Figure 1. Classification of Renal Failure: A wide variety of factors -- some more easily corrected than others -- can underlie the development of renal failure. For purposes of diagnosis and treatment, these factors are classified as prerenal, intrinsic to the kidneys (renal), and postrenal.

First, identify and treat underlying conditions (eg, urinary tract obstruction in an elderly man with symptoms of prostatism). Next, determine whether the patient is taking drugs with potentially nephrotoxic effects and stop their use if possible. Common culprits include nonsteroidal antiinflammatory drugs (NSAIDs), aminoglycoside antibiotics, and certain antiviral agents. Finally, investigate other causes of reversible renal injury: volume depletion; atherosclerotic vascular disease causing renal ischemia; superimposed interstitial nephritis caused by drug use; and some forms of glomerular disease that may respond to therapeutic intervention.

Delaying Progression

Renal injury. Renal disease is characterized by inexorable progression despite the elimination of the original cause of injury; the rate of deterioration depends on the nature of the primary renal disease. The progressive nature of renal disease is thought to arise from "adaptive" responses of the remnant renal tissue; apparently, these responses are counterproductive and lead to progressive and irreversible renal damage.

Glomerular hyperfiltration (due to increased intraglomerular pressure) and glomerular hypertrophy are important mediators of renal injury. Glomerular hypertension is the result of dilatation of the afferent arteriole and selective constriction of the efferent arteriole (mediated by angiotensin II). The etiology of glomerular hypertrophy is unclear; it may be due to glomerular hyperfiltration or to the local release of growth factors by the remnant renal tissue. This change can contribute to injury by further increasing glomerular wall stress. It should also be noted that proteinuria is not merely a marker of glomerular injury and hyperfiltration, but also a cause of interstitial inflammation and scarring, leading to further renal injury.[2] Furthermore, systemic hypertension, acidemia, protein intake, hyperphosphatemia, hyperlipidemia, and immune mechanisms have all been shown to contribute to renal injury.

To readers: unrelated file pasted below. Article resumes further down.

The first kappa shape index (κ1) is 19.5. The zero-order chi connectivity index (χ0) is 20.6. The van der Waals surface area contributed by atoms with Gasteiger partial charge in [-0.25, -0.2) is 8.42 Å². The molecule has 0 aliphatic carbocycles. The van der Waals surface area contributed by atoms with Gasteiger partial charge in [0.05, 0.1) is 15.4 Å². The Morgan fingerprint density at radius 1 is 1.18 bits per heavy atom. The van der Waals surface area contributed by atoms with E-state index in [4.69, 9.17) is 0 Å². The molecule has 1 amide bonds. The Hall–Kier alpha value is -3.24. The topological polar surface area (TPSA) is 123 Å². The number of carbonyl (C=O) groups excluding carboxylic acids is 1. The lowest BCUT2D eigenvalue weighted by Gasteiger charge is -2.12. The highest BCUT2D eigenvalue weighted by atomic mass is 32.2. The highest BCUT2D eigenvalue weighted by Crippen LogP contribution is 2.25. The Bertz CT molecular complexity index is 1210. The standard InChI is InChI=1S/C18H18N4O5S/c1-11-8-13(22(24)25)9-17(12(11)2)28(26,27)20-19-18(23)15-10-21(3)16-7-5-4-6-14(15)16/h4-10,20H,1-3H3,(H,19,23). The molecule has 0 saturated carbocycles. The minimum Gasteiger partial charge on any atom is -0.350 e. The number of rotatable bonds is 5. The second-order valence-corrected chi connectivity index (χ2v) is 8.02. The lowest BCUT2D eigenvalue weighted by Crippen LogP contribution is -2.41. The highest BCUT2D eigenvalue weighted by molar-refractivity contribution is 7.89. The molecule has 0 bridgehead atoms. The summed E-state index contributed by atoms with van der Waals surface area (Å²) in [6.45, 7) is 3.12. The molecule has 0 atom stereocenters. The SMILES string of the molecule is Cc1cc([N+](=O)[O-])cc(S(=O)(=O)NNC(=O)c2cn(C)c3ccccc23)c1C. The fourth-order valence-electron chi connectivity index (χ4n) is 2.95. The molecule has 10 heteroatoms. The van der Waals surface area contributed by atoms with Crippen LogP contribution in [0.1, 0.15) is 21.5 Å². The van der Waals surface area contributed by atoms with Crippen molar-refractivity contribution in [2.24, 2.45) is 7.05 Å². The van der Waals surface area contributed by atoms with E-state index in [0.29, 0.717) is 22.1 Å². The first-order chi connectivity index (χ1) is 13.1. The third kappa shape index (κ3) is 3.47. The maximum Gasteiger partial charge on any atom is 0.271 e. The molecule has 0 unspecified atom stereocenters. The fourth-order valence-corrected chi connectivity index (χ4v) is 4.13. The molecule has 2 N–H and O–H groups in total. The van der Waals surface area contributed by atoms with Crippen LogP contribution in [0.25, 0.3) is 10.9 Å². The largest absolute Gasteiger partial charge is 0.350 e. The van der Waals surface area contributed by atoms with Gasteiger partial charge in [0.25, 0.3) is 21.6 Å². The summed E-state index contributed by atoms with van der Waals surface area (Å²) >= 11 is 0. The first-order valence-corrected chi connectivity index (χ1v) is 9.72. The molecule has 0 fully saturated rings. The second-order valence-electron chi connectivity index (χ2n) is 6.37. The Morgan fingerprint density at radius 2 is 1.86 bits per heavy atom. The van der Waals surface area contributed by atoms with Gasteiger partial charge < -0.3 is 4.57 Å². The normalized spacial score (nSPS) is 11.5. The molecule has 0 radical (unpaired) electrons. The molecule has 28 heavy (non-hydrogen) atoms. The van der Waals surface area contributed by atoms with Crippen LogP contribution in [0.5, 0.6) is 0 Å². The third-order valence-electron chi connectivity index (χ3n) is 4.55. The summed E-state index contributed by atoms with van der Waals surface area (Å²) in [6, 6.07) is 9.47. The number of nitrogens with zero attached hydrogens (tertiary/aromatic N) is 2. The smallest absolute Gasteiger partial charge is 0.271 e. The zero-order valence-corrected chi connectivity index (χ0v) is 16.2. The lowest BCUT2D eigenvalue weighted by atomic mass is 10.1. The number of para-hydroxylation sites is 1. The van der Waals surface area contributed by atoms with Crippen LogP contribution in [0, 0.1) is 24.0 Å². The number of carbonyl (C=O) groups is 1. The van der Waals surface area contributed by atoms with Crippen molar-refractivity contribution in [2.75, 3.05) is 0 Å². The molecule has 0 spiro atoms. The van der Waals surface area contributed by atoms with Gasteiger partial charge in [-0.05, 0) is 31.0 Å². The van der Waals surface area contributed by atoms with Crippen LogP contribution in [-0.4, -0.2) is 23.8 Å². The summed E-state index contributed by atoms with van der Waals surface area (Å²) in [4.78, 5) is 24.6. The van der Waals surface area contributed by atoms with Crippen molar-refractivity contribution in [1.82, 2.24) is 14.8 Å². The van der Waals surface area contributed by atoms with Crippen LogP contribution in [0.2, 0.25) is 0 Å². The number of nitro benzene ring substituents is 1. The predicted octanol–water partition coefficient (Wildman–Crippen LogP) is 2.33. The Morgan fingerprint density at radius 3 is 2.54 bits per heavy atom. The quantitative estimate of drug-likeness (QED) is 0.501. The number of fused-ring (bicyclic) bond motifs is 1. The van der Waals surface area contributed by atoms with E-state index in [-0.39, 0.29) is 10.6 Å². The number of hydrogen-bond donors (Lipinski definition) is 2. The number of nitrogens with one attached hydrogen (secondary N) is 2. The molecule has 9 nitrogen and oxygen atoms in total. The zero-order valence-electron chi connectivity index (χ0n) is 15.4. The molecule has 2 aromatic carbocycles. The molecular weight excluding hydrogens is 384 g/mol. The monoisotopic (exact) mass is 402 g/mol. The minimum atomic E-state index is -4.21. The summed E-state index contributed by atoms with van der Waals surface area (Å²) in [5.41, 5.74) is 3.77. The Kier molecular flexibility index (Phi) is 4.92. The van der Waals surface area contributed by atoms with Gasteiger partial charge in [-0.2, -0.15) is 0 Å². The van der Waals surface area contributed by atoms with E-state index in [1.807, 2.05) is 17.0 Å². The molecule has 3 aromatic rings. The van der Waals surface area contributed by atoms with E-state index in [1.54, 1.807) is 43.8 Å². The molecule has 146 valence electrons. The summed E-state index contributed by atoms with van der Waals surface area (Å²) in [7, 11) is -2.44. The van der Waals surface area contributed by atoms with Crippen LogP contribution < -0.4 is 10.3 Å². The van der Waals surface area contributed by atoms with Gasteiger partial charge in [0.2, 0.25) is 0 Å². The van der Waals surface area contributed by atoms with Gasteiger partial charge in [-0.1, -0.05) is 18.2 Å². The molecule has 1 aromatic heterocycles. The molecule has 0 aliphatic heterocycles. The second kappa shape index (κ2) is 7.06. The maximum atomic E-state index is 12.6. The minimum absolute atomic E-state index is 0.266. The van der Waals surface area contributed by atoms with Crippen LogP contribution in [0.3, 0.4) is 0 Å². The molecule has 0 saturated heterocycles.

The progression of renal disease is presumed to involve a final common pathway, which appears to be a combination of the adaptive responses (glomerular hyperfiltration, hypertension, and hypertrophy) and some of the consequences of renal disease (proteinuria, systemic hypertension, hyperlipidemia, hyperphosphatemia, and acidosis) which, in turn, aggravate injury.

Regardless of the primary etiology, interventions to delay progression aim at controlling some of these maladaptive responses, as summarized in the Table and as discussed in the following sections.

Dietary protein restriction. Dietary protein modulates renal function in healthy as well as diseased kidneys. Protein load increases GFR and protein restriction decreases basal GFR in animal and human models. The effects of protein intake on glomerular hemodynamics are mediated by decreased afferent arteriolar tone leading to enhanced renal blood flow. Since the efferent arteriole does not dilate to the same degree, glomerular capillary pressure and filtration rate are enhanced. Protein restriction has been shown to retard progression of renal disease in a variety of animal models of renal injury. This protective response is mediated by favorable effects on glomerular hyperfiltration, hypertrophy, proteinuria, and renal inflammation. Unfortunately, the leap from animal data to human application is not easy and the data in human studies remain somewhat controversial.

Several small studies have shown a benefit of protein restriction on renal disease progression in diabetic[3] and nondiabetic renal disease.[4,5] The largest study to date was conducted by the Modification of Diet in Renal Disease (MDRD) Study Group.[6] In this randomized, multicenter trial, the effect of dietary protein restriction and blood pressure (BP) control on the progression of renal disease was studied in 840 nondiabetics with renal failure of diverse etiology. In part A of this study, which included 585 patients with moderate renal failure (GFR, 25 to 55 mL/minute), protein intake of 0.58 g/kg/day, as compared with 1.3 g/kg/day, did not significantly slow the rate of decline in GFR at 3 years.